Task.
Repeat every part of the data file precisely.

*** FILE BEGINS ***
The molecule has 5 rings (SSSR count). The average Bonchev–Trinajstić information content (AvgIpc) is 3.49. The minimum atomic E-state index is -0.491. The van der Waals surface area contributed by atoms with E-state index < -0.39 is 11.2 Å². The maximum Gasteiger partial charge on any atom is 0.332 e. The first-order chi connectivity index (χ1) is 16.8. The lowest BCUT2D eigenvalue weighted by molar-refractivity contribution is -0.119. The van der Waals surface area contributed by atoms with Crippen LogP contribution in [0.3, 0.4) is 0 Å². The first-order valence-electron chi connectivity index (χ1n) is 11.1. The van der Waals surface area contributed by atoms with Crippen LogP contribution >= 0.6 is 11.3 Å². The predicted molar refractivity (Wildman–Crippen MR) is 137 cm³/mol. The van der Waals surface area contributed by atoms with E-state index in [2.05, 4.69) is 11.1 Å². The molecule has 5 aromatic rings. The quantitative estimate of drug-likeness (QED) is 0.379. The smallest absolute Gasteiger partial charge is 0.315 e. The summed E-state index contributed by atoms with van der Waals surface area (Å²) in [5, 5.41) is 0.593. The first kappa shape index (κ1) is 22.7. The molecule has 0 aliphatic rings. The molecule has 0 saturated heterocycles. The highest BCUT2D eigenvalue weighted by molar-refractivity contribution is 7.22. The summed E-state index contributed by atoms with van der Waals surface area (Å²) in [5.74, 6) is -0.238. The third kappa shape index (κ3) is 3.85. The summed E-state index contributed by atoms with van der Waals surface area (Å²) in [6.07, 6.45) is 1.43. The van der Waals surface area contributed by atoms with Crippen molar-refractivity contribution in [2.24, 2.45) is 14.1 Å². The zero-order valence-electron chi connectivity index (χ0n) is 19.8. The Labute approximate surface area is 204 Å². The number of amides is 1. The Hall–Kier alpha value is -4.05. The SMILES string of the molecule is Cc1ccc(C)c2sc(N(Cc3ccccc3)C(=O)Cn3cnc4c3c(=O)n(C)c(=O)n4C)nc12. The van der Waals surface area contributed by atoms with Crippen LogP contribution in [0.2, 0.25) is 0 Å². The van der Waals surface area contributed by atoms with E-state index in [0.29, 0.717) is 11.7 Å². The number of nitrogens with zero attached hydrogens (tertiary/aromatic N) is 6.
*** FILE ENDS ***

The molecule has 5 rings (SSSR count). The average Bonchev–Trinajstić information content (AvgIpc) is 3.49. The minimum atomic E-state index is -0.491. The van der Waals surface area contributed by atoms with E-state index < -0.39 is 11.2 Å². The maximum Gasteiger partial charge on any atom is 0.332 e. The first-order chi connectivity index (χ1) is 16.8. The lowest BCUT2D eigenvalue weighted by molar-refractivity contribution is -0.119. The van der Waals surface area contributed by atoms with Crippen LogP contribution in [0.3, 0.4) is 0 Å². The first-order valence-electron chi connectivity index (χ1n) is 11.1. The van der Waals surface area contributed by atoms with Crippen LogP contribution >= 0.6 is 11.3 Å². The predicted molar refractivity (Wildman–Crippen MR) is 137 cm³/mol. The van der Waals surface area contributed by atoms with E-state index in [2.05, 4.69) is 11.1 Å². The molecule has 5 aromatic rings. The quantitative estimate of drug-likeness (QED) is 0.379. The smallest absolute Gasteiger partial charge is 0.315 e. The summed E-state index contributed by atoms with van der Waals surface area (Å²) in [5, 5.41) is 0.593. The first kappa shape index (κ1) is 22.7. The molecule has 0 aliphatic rings. The molecule has 0 saturated heterocycles. The highest BCUT2D eigenvalue weighted by molar-refractivity contribution is 7.22. The summed E-state index contributed by atoms with van der Waals surface area (Å²) in [5.74, 6) is -0.238. The third kappa shape index (κ3) is 3.85. The summed E-state index contributed by atoms with van der Waals surface area (Å²) in [6.07, 6.45) is 1.43. The van der Waals surface area contributed by atoms with Crippen molar-refractivity contribution in [2.24, 2.45) is 14.1 Å². The zero-order valence-electron chi connectivity index (χ0n) is 19.8. The Labute approximate surface area is 204 Å². The number of amides is 1. The Hall–Kier alpha value is -4.05. The SMILES string of the molecule is Cc1ccc(C)c2sc(N(Cc3ccccc3)C(=O)Cn3cnc4c3c(=O)n(C)c(=O)n4C)nc12. The van der Waals surface area contributed by atoms with Crippen LogP contribution in [0.2, 0.25) is 0 Å². The van der Waals surface area contributed by atoms with E-state index in [0.29, 0.717) is 11.7 Å². The number of nitrogens with zero attached hydrogens (tertiary/aromatic N) is 6.